In the above-mentioned conventional canceller, if a time difference exists between the interference wave component contained in the main polarization and the cancelling interference wave component, i.e., the cross polarization, the time difference may lower the capacity to cancel the cross polarization wave interference. This will be explained with reference to FIGS. 2 and 3.

In FIG. 2, a signal including both polarizations from a transmitter 21 is radiated as a vertical (V) polarization and a horizontal (H) polarization from an antenna 22. The signal is received by an antenna 23 and separated into the vertical (V) polarization and the horizontal (H) polarization by a receiver 24, and then a cross polarization interference canceller XPIC 25 removes an interference wave component.

In this case, in a transmission path between the antennas 22 and 23, part of the horizontal polarization interferes with the vertical polarization to form an interference wave component ○1 , which is removed by using the horizontal polarization as a compensating interference wave component ○2 . Nevertheless, if a time difference exists between the wave components ○1 and ○2 at inputs of the XPIC 25, the cancelling capacity will be reduced.

FIG. 3 shows an example of the time difference.

In the figure, reference marks t-2, t-1, t0, t1, t2, t3, . . . are data discrimination timings of a data discrimination clock signal output to the A/D converters 13 and 14. For simplicity, the cancelling interference wave is shown as an impulse at the time t1. The interference wave on the main polarization is delayed and input to the XPIC 16 at a time tx which is assumed to be a timing other than the data discrimination timing. At the data discrimination timings t0, t1, t2 and t3, the XPIC 16 subtracts the cancelling interference wave component from the main polarization to remove the interference wave component on the main polarization, and thus bring errors in the main polarization to zero. But, it is impossible to reduce the errors to zero at timings other than the discrimination timings, and therefore, the delayed interference wave at the time tx cannot be removed. This is because the sampling is carried out at a frequency band width which is less than double the frequency band width of the transmission signal according to a sampling theorem and, therefore, data having a frequency exceeding the sampling frequency cannot be reproduced. As described above, since the interference wave at the time tx remains in the main polarization, a cancelling capacity of the conventional cross polarization interference canceller is reduced.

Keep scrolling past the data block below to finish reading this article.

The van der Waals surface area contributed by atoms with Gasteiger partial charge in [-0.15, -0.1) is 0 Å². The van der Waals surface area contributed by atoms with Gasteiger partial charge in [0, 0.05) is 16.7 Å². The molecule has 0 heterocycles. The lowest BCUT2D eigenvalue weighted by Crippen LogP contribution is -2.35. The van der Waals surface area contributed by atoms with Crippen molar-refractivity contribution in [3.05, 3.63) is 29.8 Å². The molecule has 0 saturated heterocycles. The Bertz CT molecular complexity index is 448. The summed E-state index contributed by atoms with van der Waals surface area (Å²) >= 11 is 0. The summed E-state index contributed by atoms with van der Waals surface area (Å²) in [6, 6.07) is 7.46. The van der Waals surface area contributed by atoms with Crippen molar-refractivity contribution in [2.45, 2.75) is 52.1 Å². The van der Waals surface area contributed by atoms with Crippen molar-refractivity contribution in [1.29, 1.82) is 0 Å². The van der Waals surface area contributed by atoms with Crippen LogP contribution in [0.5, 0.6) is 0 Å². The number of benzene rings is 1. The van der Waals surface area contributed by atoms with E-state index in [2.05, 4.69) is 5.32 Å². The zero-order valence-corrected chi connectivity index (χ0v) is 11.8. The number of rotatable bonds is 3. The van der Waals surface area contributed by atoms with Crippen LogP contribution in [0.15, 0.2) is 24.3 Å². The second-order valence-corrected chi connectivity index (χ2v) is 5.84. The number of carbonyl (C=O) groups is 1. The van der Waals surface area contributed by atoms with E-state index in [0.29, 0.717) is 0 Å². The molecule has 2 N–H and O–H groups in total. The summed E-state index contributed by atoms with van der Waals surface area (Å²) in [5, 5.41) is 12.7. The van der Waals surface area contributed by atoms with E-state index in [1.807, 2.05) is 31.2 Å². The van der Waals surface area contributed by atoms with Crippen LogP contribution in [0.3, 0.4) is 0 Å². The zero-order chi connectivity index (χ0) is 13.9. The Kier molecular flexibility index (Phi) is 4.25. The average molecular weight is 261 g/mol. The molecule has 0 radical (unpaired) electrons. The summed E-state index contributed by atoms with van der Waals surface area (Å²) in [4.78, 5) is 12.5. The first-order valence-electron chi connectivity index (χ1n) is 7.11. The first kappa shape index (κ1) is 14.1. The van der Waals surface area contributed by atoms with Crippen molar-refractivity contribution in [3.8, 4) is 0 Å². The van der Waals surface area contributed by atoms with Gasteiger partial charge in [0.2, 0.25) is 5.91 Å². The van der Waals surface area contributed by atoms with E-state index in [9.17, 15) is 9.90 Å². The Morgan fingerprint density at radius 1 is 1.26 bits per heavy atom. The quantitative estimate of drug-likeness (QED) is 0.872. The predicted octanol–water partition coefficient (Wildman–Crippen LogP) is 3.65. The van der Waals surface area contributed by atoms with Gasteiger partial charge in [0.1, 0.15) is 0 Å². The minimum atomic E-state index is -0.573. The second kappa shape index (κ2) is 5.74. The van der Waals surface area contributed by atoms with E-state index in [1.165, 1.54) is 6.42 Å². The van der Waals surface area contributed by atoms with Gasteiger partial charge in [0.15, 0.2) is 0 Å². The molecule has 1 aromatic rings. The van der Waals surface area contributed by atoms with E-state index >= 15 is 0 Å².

An embodiment of the present invention will now be described.

FIG. 4 is a principle block diagram of a cross polarization interference canceller according to an embodiment of the present invention.

In the figure, a cross polarization interference canceller according to the present invention comprises first and second demodulators 41 and 42, a clock signal regenerating circuit 43, a first A/D converter 44, a phase shifter 45, a second A/D converter 46, an interference wave component extracting circuit 47, a subtracter 48, and a phase difference detecting circuit 49. The first and second demodulators 41 and 42 receive a main polarization and a cross polarization having orthogonal planes of polarization, respectively, of a transmitted signal, and demodulate the transmitted signal by a synchronous detection technique. The clock signal regenerating circuit 43 regenerates a data discrimination clock signal from the main polarization received by the first demodulator 41. The first A/D converter 44 samples a demodulated signal of the main polarization obtained at an output of the first demodulator 41 in response to the data discrimination clock signal and provides a demodulated digital signal of the main polarization. The phase shifter 45 shifts a phase of the data discrimination clock signal in response to an output of the phase difference detecting circuit 49. The second A/D converter 46 samples a demodulated signal of the cross polarization obtained at an output of the second demodulator 42 and provides a demodulated digital signal of the cross polarization. The interference wave component extracting circuit 47 extracts an interference wave component with respect to the main polarization from an output of the second A/D converter 46. The subtracter 48 subtracts an output of the interference wave component extracting circuit 47 from an output of the first A/D converter, and the phase difference detecting circuit 49 detects a phase deviation of the interference wave component with respect to the main polarization in response to the outputs of the interference wave component extracting circuit 47 and subtracter 48.